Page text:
The formation and maintenance of polyploids (via the development of various reproductive barriers) rank among the central questions of studies on polyploid evolution. However, the long time scale of most evolutionary processes makes the study of the dynamics of diploid-polyploid groups difficult. A suitable candidate for a targeted comparative study is Vicia cracca (Fabaceae), which in the late 1960s was subjected to a detailed cytotype screening in Central Europe. Re-sampling the original localities offers a unique opportunity to assess changes in the ploidy structure of the populations, which should reflect the cumulative effect of all the evolutionary forces acting on the plants. Using flow cytometry, the DNA ploidy levels of more than 6,500 individuals of V. cracca collected at 257 localities in Austria, the Czech Republic, Germany and the Slovak Republic were estimated. Three different cytotypes (2x, 3x and 4x) were detected. While tetraploids predominated in the western part of the area investigated (179 populations), the diploids had a more easterly distribution (62 populations). There is a secondary zone of cytotype contact near the boundary between the Czech and Slovak Republics. Sixteen populations (~6%) consisted of a mixture of 2x and 4x cytotypes. Triploids are very rare; only seven individuals were found in two otherwise diploid populations, indicating the existence of breeding barriers between diploids and tetraploids. The distribution of cytotypes is similar to that determined four decades ago using chromosome counts. Nevertheless, there are some discrepancies, namely the current absence of: (i) the diploid cytotype in southern Bohemia and (ii) the altitudinal segregation in the distribution of cytotypes, including two formerly recognized chromosomal races of diploids, perhaps a result of more representative sampling. Identical monoploid genome sizes (1Cx-values) of both the majority ploidy levels support an autopolyploid origin of the tetraploids.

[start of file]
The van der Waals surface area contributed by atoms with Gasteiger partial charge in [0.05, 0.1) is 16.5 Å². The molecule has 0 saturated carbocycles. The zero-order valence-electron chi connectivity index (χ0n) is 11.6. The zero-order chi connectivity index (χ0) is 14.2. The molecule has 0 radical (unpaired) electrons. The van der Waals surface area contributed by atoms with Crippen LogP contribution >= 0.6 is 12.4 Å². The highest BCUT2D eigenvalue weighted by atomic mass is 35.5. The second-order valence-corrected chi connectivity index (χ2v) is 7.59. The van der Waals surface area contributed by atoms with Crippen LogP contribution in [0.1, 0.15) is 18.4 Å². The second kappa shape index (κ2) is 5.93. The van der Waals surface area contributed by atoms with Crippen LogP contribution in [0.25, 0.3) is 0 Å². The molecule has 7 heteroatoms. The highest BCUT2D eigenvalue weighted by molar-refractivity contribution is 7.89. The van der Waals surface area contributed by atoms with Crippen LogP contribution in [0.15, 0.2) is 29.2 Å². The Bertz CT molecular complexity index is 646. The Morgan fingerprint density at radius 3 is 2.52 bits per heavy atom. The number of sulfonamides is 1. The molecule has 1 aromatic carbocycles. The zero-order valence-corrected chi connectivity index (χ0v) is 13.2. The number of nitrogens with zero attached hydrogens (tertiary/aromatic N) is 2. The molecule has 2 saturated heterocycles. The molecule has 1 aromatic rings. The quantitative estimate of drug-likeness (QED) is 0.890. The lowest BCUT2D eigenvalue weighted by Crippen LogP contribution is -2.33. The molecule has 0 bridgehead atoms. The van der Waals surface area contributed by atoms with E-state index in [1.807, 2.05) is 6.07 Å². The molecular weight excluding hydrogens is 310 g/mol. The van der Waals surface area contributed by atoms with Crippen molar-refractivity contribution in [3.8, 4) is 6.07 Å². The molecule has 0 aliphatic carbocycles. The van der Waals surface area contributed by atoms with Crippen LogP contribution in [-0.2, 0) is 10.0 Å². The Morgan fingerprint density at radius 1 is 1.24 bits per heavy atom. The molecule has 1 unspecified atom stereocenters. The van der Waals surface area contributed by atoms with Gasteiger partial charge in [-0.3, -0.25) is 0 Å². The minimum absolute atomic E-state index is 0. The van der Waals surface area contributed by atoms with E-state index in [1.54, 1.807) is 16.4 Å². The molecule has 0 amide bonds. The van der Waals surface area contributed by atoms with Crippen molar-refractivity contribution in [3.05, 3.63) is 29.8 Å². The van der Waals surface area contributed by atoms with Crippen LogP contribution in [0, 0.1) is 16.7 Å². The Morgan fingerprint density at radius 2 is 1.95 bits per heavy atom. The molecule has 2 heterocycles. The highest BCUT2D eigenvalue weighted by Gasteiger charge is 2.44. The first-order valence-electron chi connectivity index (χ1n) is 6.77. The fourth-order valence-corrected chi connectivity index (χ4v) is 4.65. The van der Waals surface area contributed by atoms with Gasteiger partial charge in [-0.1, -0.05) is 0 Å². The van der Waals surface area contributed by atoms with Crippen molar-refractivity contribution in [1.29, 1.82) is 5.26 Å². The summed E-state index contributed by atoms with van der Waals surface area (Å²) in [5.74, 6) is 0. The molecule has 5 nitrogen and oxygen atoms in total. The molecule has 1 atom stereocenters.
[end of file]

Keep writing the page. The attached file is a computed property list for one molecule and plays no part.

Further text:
Dúbravková D., Chytrý M., Willner W., Illyés E., Janišová M. & Kállayné Szerényi J. (2010): Dry grasslands in the Western Carpathians and the northern Pannonian Basin: a numerical classification. – Preslia 82: 165–221.
A syntaxonomical revision of dry grasslands of the alliances Bromo pannonici-Festucion pallentis, Festucion valesiacae and Koelerio-Phleion phleoidis (class Festuco-Brometea) in the natural biogeographical region of the Western Carpathians and northern Pannonian Basin is presented. A geographically stratified data set of 2686 relevés from the south-eastern Czech Republic, northeastern Austria, Slovakia and northern Hungary was divided into 25 clusters using a modified TWINSPAN algorithm. The proposed classification simplifies and unifies the previous syntaxonomical systems, which differ in these four countries. Main environmental gradients responsible for variation in species composition of theses grasslands were revealed by detrended correspondence analysis and interpreted using indicator values. The major pattern of variation reflects soil nutrient availability and moisture, which are negatively correlated with soil reaction.